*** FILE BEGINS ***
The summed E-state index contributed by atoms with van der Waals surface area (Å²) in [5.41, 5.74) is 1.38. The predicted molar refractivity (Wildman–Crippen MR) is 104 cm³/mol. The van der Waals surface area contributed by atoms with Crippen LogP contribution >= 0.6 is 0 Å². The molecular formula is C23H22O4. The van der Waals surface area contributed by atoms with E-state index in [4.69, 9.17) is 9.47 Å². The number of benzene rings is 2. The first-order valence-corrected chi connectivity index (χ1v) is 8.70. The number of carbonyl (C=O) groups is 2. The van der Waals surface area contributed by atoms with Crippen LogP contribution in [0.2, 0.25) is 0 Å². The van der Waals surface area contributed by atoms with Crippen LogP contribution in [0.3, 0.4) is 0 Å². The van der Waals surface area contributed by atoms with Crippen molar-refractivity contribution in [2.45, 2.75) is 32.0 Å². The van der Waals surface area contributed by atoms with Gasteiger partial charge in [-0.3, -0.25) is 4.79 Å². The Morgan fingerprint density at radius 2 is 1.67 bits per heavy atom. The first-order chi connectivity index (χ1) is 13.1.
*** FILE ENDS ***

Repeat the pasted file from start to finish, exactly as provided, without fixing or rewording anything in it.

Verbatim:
The summed E-state index contributed by atoms with van der Waals surface area (Å²) in [5.41, 5.74) is 1.38. The predicted molar refractivity (Wildman–Crippen MR) is 104 cm³/mol. The van der Waals surface area contributed by atoms with Crippen LogP contribution >= 0.6 is 0 Å². The molecular formula is C23H22O4. The van der Waals surface area contributed by atoms with E-state index in [4.69, 9.17) is 9.47 Å². The number of benzene rings is 2. The first-order valence-corrected chi connectivity index (χ1v) is 8.70. The number of carbonyl (C=O) groups is 2. The van der Waals surface area contributed by atoms with Crippen LogP contribution in [0.2, 0.25) is 0 Å². The van der Waals surface area contributed by atoms with Crippen LogP contribution in [0.3, 0.4) is 0 Å². The van der Waals surface area contributed by atoms with Crippen molar-refractivity contribution in [2.45, 2.75) is 32.0 Å². The van der Waals surface area contributed by atoms with Gasteiger partial charge in [-0.3, -0.25) is 4.79 Å². The Morgan fingerprint density at radius 2 is 1.67 bits per heavy atom. The first-order chi connectivity index (χ1) is 13.1.